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A 32-year-old man and his wife come to a prenatal counseling appointment inquiring about the possibility of pregnancy. Both members of the couple have achondroplasia. They want to know what the chances are that they will have a viable infant that will survive past a few months of life. Which of the following is most likely correct?
Content Reviewers:Rishi Desai, MD, MPH
Contributors:Tanner Marshall, MS
In HBO’s adaptation of Game of Thrones, the character Tyrion Lannister is treated poorly by his father and siblings because he is born with dwarfism.
In a classic scene in the show, he says [“I’m guilty of being a dwarf! [father says: You’re not on trial for being a dwarf] Oh! Yes I am, I’ve been on trial for that my entire life].
Both Tyrion and his real-life counterpart—Peter Dinklage—have achondroplasia, an autosomal dominant genetic condition which is the most common cause of dwarfism and results from a heterozygous mutation in a gene called FGFR3, or fibroblast growth factor receptor 3, on chromosome 4, which codes for FGFR3 protein.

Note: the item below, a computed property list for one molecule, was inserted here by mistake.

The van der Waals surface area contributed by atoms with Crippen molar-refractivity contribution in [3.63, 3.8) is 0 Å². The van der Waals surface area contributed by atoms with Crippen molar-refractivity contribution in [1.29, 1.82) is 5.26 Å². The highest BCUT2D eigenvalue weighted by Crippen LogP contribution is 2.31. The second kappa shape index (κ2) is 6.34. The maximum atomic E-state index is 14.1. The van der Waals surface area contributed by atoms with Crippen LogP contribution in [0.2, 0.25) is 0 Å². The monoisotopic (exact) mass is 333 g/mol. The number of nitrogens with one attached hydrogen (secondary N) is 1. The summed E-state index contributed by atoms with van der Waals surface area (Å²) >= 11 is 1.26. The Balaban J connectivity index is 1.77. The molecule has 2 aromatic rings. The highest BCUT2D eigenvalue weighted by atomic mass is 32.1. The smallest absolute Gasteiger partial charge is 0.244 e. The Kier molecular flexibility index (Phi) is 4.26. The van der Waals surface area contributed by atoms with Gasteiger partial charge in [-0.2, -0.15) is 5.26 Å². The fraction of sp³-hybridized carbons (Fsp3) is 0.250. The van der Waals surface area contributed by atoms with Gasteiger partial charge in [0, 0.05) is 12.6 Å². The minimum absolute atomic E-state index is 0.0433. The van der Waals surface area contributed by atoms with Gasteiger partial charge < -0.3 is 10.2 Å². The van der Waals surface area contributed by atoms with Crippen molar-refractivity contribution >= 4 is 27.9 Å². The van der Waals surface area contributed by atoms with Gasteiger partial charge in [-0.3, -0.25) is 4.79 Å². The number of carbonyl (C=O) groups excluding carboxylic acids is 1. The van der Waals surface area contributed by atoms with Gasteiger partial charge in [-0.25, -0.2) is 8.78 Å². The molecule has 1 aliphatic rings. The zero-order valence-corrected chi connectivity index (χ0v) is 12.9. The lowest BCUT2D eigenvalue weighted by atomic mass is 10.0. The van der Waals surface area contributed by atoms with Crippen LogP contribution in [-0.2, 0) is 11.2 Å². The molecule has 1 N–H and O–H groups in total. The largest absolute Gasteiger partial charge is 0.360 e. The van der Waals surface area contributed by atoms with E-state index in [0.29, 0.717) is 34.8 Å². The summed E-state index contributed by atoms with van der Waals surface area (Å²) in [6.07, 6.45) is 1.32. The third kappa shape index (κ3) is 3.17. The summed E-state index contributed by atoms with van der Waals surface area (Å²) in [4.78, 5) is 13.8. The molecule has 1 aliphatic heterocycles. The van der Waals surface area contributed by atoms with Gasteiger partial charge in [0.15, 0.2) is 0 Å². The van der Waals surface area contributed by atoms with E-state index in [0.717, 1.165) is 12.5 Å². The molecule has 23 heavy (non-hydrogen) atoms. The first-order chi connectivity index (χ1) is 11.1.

When FGFR3 protein binds fibroblast growth factors, or FGFs, it slows down the growth of certain bones.
The mutation causing achondroplasia is almost always the 380th amino acid, which is glycine, getting swapped out for arginine in the FGFR3 protein, and this swap causes the FGFR3 receptor to be constitutively active, which means constantly, active.
In other words, the mutation makes the receptor behave as though it’s binding an FGF even when it’s not, which sends a strong signal to inhibit bone growth.
More specifically, FGFR3 that is “always on” causes chondrocytes at the growth plate to proliferate slowly and become disorganized.
This is where bone grows without an existing cartilage matrix.
Specific long bone defects include rhizomelic, or proximal, shortening of the limbs, varus leg deformity (or, ‘knees out’), short metacarpals creating a broad hand, and short phalanges causing brachydactyly (literally meaning short fingers).
When outstretched, the fingers form a shape called a ‘trident hand,’ where the tips of fingers can’t touch each other.
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